Bill Williams River Area

The Bill Williams river provides habitat for fish and wildlife, clean water, forage, and recreational opportunities. It was named after an Arizona mountain man, Bill Williams. The Bill Williams River was historically unique to this section of the Lower Colorado River as a major tributary that was used as a travel corridor by Native American, European explorers and early settlers. The river's flow is now controlled by the Army Corps of Engineers at Alamo Dam.

Wildlife: The river valley provides an opportunity for you to see a variety of wildlife. The river system provides habitat for both migratory and resident birds. Local wildlife includes the bighorn sheep, deer, coyotes, javelina, ring-tail cats, foxes and other more. Aquatic life includes macro-invertebrates, amphibians and fish. Turtles, beavers, muskrats and raccoons frolic beneath the cottonwood and willow trees along the river banks.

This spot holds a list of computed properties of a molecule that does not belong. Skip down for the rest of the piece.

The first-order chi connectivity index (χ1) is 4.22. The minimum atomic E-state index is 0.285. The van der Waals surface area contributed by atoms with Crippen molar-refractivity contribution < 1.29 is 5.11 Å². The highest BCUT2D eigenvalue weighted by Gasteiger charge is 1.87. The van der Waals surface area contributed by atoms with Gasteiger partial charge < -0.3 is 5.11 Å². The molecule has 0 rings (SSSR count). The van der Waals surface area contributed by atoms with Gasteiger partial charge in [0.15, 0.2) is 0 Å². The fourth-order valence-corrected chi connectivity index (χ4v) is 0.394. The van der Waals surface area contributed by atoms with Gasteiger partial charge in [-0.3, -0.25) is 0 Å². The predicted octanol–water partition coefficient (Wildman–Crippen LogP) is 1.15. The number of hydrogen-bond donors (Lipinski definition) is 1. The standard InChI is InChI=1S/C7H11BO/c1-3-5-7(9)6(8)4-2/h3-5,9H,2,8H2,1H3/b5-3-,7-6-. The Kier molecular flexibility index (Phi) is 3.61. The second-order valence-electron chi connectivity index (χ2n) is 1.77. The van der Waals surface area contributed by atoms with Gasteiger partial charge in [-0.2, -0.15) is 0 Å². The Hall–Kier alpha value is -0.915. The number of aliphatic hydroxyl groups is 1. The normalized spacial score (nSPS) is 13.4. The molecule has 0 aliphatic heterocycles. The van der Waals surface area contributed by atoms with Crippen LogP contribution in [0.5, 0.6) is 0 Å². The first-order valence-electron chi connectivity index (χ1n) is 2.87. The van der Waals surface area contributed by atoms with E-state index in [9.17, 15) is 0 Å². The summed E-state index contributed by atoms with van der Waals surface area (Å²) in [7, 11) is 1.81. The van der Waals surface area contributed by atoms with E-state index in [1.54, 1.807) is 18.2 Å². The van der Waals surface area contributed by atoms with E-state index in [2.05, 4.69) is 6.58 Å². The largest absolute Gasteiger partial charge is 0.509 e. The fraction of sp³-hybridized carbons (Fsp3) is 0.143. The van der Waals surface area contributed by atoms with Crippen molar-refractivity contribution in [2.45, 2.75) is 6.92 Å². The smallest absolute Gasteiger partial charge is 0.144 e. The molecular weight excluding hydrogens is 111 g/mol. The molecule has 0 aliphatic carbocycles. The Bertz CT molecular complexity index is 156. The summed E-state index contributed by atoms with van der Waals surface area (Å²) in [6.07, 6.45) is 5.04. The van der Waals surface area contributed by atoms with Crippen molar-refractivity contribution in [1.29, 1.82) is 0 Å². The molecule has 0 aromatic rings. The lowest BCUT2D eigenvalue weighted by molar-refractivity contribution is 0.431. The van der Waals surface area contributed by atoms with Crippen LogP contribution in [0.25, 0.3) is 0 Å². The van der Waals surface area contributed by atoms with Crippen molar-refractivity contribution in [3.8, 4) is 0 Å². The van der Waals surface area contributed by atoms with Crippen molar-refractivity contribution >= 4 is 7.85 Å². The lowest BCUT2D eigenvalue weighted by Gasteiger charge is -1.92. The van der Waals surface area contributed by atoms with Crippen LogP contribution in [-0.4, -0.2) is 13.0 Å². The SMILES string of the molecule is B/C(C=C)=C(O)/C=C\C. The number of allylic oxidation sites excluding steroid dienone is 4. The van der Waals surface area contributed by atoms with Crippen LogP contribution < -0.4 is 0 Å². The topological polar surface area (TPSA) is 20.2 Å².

Directions: There are only two public access vehicle crossings of the river, on Lake Havasu at the Highway 95 bridge and the El Paso Natural Gas Pipeline Crossong. The lower portion of the river, in the Bill Williams National Wildlife Refuge is accessible from the road south of the Bill Williams bridge on Highway 95.

Wilderness: The Swansea and the Rawhide Mountain Wilderness areas straddle the Bill Williams River between Planet Ranch and Alamo Dam. The Rawhide Mountain Wilderness contains rugged uplands and the scenic Banded Canyon of the Bill Williams River. The Swansea Wilderness includes Black Mesa, a volcanic upland, a more open rive canyon, and two vehicle access corridors to the river.

Directions: Some portions of the Wilderness boundaries can be accessed by roads.

OHV Access: There are many scenic roads in this area. Road conditions vary in challenge level, from the family car to rugged jeep track. Vehicle travel in the Bill Williams area is limited to existing roads and trails. Wilderness areas are closed to vehicles. Please respect boundary signs posted at historic tracks, washes and in the river corridor.

Directions: Be sure to get a map before exploring this area and observe all land owners signs.

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